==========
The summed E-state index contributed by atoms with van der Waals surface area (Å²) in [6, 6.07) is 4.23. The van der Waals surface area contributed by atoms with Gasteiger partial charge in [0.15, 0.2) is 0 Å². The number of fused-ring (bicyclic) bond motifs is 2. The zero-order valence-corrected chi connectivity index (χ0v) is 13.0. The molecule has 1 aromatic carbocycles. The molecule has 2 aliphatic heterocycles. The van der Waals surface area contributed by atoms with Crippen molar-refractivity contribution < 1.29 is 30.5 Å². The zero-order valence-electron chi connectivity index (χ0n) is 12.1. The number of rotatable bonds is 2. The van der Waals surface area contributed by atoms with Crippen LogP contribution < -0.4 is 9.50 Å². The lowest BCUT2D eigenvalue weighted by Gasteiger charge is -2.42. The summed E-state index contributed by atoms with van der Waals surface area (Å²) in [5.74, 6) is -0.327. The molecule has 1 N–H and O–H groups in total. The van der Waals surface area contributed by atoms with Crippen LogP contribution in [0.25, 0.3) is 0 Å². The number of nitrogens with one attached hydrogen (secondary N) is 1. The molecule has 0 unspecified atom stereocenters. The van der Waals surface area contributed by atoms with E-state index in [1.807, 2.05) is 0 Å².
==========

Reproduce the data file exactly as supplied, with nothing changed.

The summed E-state index contributed by atoms with van der Waals surface area (Å²) in [6, 6.07) is 4.23. The van der Waals surface area contributed by atoms with Gasteiger partial charge in [0.15, 0.2) is 0 Å². The number of fused-ring (bicyclic) bond motifs is 2. The zero-order valence-corrected chi connectivity index (χ0v) is 13.0. The molecule has 1 aromatic carbocycles. The molecule has 2 aliphatic heterocycles. The van der Waals surface area contributed by atoms with Crippen molar-refractivity contribution < 1.29 is 30.5 Å². The zero-order valence-electron chi connectivity index (χ0n) is 12.1. The number of rotatable bonds is 2. The van der Waals surface area contributed by atoms with Crippen LogP contribution < -0.4 is 9.50 Å². The lowest BCUT2D eigenvalue weighted by Gasteiger charge is -2.42. The summed E-state index contributed by atoms with van der Waals surface area (Å²) in [5.74, 6) is -0.327. The molecule has 1 N–H and O–H groups in total. The van der Waals surface area contributed by atoms with Crippen LogP contribution in [0.25, 0.3) is 0 Å². The number of nitrogens with one attached hydrogen (secondary N) is 1. The molecule has 0 unspecified atom stereocenters. The van der Waals surface area contributed by atoms with E-state index in [1.807, 2.05) is 0 Å².